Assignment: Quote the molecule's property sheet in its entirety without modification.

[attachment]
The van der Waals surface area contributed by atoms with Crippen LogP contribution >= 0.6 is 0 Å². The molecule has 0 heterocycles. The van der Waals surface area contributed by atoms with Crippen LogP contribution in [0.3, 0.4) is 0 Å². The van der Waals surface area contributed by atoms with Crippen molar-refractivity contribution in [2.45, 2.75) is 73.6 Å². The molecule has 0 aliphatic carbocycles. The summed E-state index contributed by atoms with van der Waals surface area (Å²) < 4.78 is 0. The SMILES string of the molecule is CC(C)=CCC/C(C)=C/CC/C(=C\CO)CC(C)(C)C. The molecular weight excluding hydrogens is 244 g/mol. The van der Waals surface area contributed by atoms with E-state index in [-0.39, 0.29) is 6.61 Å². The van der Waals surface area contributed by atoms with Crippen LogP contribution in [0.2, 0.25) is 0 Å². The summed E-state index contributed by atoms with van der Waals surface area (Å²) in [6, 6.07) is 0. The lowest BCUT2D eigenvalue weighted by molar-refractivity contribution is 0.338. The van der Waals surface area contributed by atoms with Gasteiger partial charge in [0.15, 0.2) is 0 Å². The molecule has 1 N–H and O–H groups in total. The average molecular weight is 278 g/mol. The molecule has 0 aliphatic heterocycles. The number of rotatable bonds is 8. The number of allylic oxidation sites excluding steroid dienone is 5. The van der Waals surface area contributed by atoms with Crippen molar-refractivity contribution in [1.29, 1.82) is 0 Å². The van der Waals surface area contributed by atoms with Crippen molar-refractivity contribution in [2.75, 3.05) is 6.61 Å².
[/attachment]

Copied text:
The van der Waals surface area contributed by atoms with Crippen LogP contribution >= 0.6 is 0 Å². The molecule has 0 heterocycles. The van der Waals surface area contributed by atoms with Crippen LogP contribution in [0.3, 0.4) is 0 Å². The van der Waals surface area contributed by atoms with Crippen molar-refractivity contribution in [2.45, 2.75) is 73.6 Å². The molecule has 0 aliphatic carbocycles. The summed E-state index contributed by atoms with van der Waals surface area (Å²) < 4.78 is 0. The SMILES string of the molecule is CC(C)=CCC/C(C)=C/CC/C(=C\CO)CC(C)(C)C. The molecular weight excluding hydrogens is 244 g/mol. The van der Waals surface area contributed by atoms with E-state index in [-0.39, 0.29) is 6.61 Å². The van der Waals surface area contributed by atoms with Crippen LogP contribution in [0.2, 0.25) is 0 Å². The summed E-state index contributed by atoms with van der Waals surface area (Å²) in [6, 6.07) is 0. The lowest BCUT2D eigenvalue weighted by molar-refractivity contribution is 0.338. The van der Waals surface area contributed by atoms with Gasteiger partial charge in [0.15, 0.2) is 0 Å². The molecule has 1 N–H and O–H groups in total. The average molecular weight is 278 g/mol. The molecule has 0 aliphatic heterocycles. The number of rotatable bonds is 8. The number of allylic oxidation sites excluding steroid dienone is 5. The van der Waals surface area contributed by atoms with Crippen molar-refractivity contribution in [1.29, 1.82) is 0 Å². The van der Waals surface area contributed by atoms with Crippen molar-refractivity contribution in [2.75, 3.05) is 6.61 Å².